Without that support Dart won’t be running in a virtual machine; instead it will fall back to running as JavaScript. That effectively means that, while Dart will run in any browser, it will likely have subpar performance in any browser lacking the virtual machine.

What standards proponents fear is a web where only Google’s Chrome browser ever fully supports Dart. That would mean that, while Dart apps would work everywhere, they’d be significantly faster in Chrome. That would send the web back to the bad old days of “works best in Internet Explorer” websites, only this time around it would be “works best in Google Chrome.”

Future Dart

It’s possible that Google will use Dart to finally create a true community-driven project. The company has already said it plans to eventually submit Dart for standardization, which would certainly help.

It’s too early to write off Dart, but it’s also too early to say it will be anything more than a novelty Google uses in its own apps (like WebP or even SPDY). Even if Dart can convince both developers and browser makers to jump on board, don’t look for Dart to become the “lingua franca of web development” any time soon.

See Also:

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I'm Not There (1956) writes "Last week the news came in that Google is supposed to unveil 'Dart,' a new programming language for browser-based apps. Now an internal email from late last year describes this project as the 'high risk/high reward' path [of Google's browser development strategy]. Apps in this new language will run in a VM on browsers that support it, and can be translated to JS for other browsers. 'Performance, developer usability, and ability to be tooled' are the main characteristics of the language."

The email notes that Google will be working on ECMAScript Harmony in the near term, but they describe the project as ultimately doomed by "fundamental problems" with ECMAScript. It's interesting that Google took part in abandoning ECMAScript 4, which would have been almost fully backward compatible with current implementations while solving most of the "fundamental problems" Google claims require a brand new language to fix.

Read more of this story at Slashdot.

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NYC Tech Talk Series: Javascript Testing at Google Scale

Google Tech Talk (more info below) August 17, 2011 Presented by Cory Smith, Google Test Engineer. ABSTRACT Javascript is the defacto standard for rich application development on the web, supported by many browsers on many different platforms. Each day, more and more applications are being deployed over the web in a browser that rival desktop applications for interactivity and functionality. Examples of such rich applications include Google Maps, Google GMail, Google Docs, Hipmunk.com, and Angry Birds Chrome. However, Developing fast, robust, and high quality Javascript is a challenge within the industry. Unlike C++ or Java, the availability of high quality development, debugging, and testing tools for Javascript is still lagging industry standards. Inside Google, Javascript is the 4 largest language (in terms of lines of code) but one the fastest growing. It is key to all Google Web Applications (eg gmail, docs, etc.) Google has developed several unique tools to help address this issue, and make JavaScript developers more productive, both in developing and testing Javascript code. Come and hear how Cory Smith, the main engineer behind JsTestDriver, has approached the problem and what tools he developed for addressing some of these issues.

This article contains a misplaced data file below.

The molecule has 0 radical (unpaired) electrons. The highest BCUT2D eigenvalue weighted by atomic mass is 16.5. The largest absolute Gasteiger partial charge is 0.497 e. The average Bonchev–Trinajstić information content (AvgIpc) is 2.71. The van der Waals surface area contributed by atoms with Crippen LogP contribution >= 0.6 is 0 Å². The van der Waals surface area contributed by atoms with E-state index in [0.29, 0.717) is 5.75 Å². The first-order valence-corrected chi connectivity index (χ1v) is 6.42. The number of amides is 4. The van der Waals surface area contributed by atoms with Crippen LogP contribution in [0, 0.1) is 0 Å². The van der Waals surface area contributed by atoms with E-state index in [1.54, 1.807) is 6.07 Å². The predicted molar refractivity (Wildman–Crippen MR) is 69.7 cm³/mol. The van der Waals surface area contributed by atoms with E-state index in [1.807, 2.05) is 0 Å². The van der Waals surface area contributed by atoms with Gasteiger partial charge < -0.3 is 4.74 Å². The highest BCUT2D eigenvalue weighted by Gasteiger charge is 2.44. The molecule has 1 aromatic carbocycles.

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Google has released Chrome 14 to the Chrome beta testing channel, which includes, among other new features, the initial beta release of Google’s "Native Client" technology, first announced in 2010.

If you’d like to try out Chrome 14 beta, head on over to the beta downloads page.

Chrome 14 has several improvements including the much better OS X Lion integration we mentioned previously, along with print preview support for Mac OS X users. But possibly the biggest news is that Google’s Native Client technology is getting closer to prime time.

Native Client is a set of open source tools that allow Chrome to run compiled C and C++ code the same way the browser currently runs JavaScript or other common web programming languages. Native Code offers both a security sandbox and a set of interfaces that provide C and C++ bindings to the capabilities of HTML5. That means web application developers will be able to tap into desktop libraries to create faster, more powerful web apps.

For example, imagine you wanted to create a video editing web app along the lines of Final Cut Pro. You could building the user interface with HTML, CSS and JavaScript, but the actual processing of video would likely be very slow if you handed off the job to the server. You could try to use JavaScript in the browser, but again speed would be an issue. Native Client would allow you to do the video processing in the browser, but running native code. Then all you need to do is push the final changes up to the server, which makes for a much snappier web app.

How much faster Native Client will be is open to debate. Certainly JavaScript performance has improved since Google first announced Native Client in June 2010. The past year has seen huge JavaScript speed improvements in nearly all the major web browsers, which means Native Client feels less necessary than it might have when Google first began working on it. Of course there are still plenty of web apps, especially computationally intensive apps like non linear video editors, that could benefit from Native Client.

The problem for web app developers is that thus far Native Client is only available in Chrome. Google has created an API, dubbed Pepper (Native Client is abbreviated NaCl, which is also shorthand for table salt, get it?) which allows the browser to talk to Native Client and means that any web browser could, in theory, implement it. Thus far, however, none have.

For now, if you want to test out some Google’s sample code, grab the latest Chrome beta and head on over to the Native Client demo page. In my testing Native Client was indeed quite speedy, but running it for any length of time sent my laptop’s fan into overdrive.

Conway's Game of Life Running in Native Client

While Native Client is still a beta release, if it catches on with developers and other browsers embraced it, Native Client could open the doors for a whole new generation of faster, more powerful web apps.